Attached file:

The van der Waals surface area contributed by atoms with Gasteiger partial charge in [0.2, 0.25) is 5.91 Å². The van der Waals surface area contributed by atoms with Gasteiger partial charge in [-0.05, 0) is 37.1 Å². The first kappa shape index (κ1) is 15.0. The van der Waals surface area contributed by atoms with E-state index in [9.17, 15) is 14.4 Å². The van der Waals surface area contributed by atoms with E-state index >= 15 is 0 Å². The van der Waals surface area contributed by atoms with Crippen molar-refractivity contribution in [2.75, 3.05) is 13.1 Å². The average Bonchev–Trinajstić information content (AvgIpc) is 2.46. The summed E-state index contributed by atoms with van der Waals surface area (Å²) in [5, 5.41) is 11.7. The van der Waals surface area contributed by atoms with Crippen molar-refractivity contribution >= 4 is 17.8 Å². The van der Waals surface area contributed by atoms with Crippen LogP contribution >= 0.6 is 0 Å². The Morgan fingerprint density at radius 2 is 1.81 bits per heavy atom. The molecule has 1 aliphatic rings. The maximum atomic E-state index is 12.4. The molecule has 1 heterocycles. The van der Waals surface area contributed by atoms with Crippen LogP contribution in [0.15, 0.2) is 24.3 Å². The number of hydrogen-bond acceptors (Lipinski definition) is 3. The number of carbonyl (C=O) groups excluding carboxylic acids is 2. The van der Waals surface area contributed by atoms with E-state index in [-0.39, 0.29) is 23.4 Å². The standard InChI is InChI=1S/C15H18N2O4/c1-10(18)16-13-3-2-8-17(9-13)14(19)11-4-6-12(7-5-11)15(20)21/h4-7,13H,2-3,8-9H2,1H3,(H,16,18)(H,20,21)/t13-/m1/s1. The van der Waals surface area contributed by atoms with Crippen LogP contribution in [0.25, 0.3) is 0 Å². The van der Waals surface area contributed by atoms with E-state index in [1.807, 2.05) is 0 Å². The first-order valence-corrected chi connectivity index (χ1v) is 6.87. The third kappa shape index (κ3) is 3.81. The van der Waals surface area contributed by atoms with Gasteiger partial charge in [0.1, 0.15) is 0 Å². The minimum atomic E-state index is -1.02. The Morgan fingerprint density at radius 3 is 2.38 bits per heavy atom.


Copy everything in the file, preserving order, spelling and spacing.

The van der Waals surface area contributed by atoms with Gasteiger partial charge in [0.2, 0.25) is 5.91 Å². The van der Waals surface area contributed by atoms with Gasteiger partial charge in [-0.05, 0) is 37.1 Å². The first kappa shape index (κ1) is 15.0. The van der Waals surface area contributed by atoms with E-state index in [9.17, 15) is 14.4 Å². The van der Waals surface area contributed by atoms with E-state index >= 15 is 0 Å². The van der Waals surface area contributed by atoms with Crippen molar-refractivity contribution in [2.75, 3.05) is 13.1 Å². The average Bonchev–Trinajstić information content (AvgIpc) is 2.46. The summed E-state index contributed by atoms with van der Waals surface area (Å²) in [5, 5.41) is 11.7. The van der Waals surface area contributed by atoms with Crippen molar-refractivity contribution >= 4 is 17.8 Å². The van der Waals surface area contributed by atoms with Crippen LogP contribution >= 0.6 is 0 Å². The Morgan fingerprint density at radius 2 is 1.81 bits per heavy atom. The molecule has 1 aliphatic rings. The maximum atomic E-state index is 12.4. The molecule has 1 heterocycles. The van der Waals surface area contributed by atoms with Crippen LogP contribution in [0.15, 0.2) is 24.3 Å². The number of hydrogen-bond acceptors (Lipinski definition) is 3. The number of carbonyl (C=O) groups excluding carboxylic acids is 2. The van der Waals surface area contributed by atoms with E-state index in [-0.39, 0.29) is 23.4 Å². The standard InChI is InChI=1S/C15H18N2O4/c1-10(18)16-13-3-2-8-17(9-13)14(19)11-4-6-12(7-5-11)15(20)21/h4-7,13H,2-3,8-9H2,1H3,(H,16,18)(H,20,21)/t13-/m1/s1. The van der Waals surface area contributed by atoms with Crippen LogP contribution in [0.25, 0.3) is 0 Å². The van der Waals surface area contributed by atoms with E-state index in [1.807, 2.05) is 0 Å². The first-order valence-corrected chi connectivity index (χ1v) is 6.87. The third kappa shape index (κ3) is 3.81. The van der Waals surface area contributed by atoms with Gasteiger partial charge in [0.1, 0.15) is 0 Å². The minimum atomic E-state index is -1.02. The Morgan fingerprint density at radius 3 is 2.38 bits per heavy atom.